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Chapter 7:
Computation Directly Supporting Discrimination
Author(s): Kevin A. O'Neill
Published: 2016
DOI: 10.1117/3.2203199.ch7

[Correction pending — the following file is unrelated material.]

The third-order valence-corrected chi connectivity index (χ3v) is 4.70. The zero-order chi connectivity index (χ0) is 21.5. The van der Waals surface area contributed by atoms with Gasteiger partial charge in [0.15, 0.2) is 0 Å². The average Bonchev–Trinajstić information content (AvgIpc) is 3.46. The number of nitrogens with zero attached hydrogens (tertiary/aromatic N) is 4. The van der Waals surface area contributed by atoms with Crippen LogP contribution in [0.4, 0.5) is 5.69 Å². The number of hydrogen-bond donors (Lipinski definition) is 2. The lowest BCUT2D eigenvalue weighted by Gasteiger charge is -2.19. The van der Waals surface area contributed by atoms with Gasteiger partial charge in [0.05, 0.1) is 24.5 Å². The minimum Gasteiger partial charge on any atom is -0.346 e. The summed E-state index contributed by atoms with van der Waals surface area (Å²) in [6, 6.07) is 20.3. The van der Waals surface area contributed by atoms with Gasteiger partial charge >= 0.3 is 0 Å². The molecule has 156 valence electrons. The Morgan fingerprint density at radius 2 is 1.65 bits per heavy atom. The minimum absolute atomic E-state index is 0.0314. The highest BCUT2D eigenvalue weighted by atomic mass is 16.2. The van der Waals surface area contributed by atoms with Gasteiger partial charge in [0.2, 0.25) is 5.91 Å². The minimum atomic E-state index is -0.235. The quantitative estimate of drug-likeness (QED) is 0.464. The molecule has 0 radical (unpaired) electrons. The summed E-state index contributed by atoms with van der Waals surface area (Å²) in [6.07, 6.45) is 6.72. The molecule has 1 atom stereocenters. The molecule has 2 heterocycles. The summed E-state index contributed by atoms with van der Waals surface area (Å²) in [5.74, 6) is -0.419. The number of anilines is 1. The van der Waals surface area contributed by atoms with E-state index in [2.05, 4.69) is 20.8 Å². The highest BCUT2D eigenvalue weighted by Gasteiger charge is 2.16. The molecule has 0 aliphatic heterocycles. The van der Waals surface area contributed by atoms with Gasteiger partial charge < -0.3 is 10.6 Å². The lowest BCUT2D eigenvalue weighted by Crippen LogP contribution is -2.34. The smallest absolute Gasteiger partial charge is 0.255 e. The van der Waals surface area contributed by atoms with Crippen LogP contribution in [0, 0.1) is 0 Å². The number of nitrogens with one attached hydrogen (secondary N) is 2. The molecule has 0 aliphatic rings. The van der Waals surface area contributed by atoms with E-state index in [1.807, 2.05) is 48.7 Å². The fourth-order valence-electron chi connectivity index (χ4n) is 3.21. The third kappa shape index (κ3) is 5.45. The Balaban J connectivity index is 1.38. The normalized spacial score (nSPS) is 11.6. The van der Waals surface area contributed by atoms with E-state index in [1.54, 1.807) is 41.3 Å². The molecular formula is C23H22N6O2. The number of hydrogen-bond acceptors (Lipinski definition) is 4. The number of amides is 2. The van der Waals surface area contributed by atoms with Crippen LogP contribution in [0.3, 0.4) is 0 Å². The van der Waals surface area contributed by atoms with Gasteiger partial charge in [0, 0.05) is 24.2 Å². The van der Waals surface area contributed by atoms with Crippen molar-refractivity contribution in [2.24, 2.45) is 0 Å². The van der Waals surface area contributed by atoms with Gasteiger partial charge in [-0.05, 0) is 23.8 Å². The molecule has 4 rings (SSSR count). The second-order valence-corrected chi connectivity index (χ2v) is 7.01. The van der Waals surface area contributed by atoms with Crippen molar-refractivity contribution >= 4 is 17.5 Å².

This chapter considers techniques and approaches that are not oriented towards investigations in basic or scientific study. They also do not directly compute the classification decisions or rankings that constitute discrimination, per se (see Chapter 8); instead, they feed essential quantities into the classification processing and provide a basis for it. They are designed to deal specifically with data, to extract essential or helpful things, and, ideally, to perform efficiently. As such, they constitute vital connective and supportive links. The first two techniques are fast enough to operate in real time during surveying (at least during cued interrogation). Joint diagonalization provides a basis for quickly estimating the number of subsurface sources, along with the time or frequency patterns of distinct response components. It exploits the potential of multi-static response data, that is, data in which an Rx unit may be at a different location from a Tx unit, as in an array. The HAP (“H-A-C”) method also exploits the data forms provided by contemporary and emerging instruments, quickly estimating the location and orientation of a single object. The remaining sections of the chapter treat two extremely useful computational approaches. The ONVMS, when combined with DE, absorbs elements of the material treated in the preceding chapters to produce an effective rendering of the cycle depicted in Fig. 4.5. The clustering methods in Section 7.3 constitute a means for analyzing the structure of parameter information. They identify groupings, guide labeling, and provide a means for generalization to broader decision making. These computational systems are thus closely linked to the calculations that ultimately determine classification ranking (Chapter 8).
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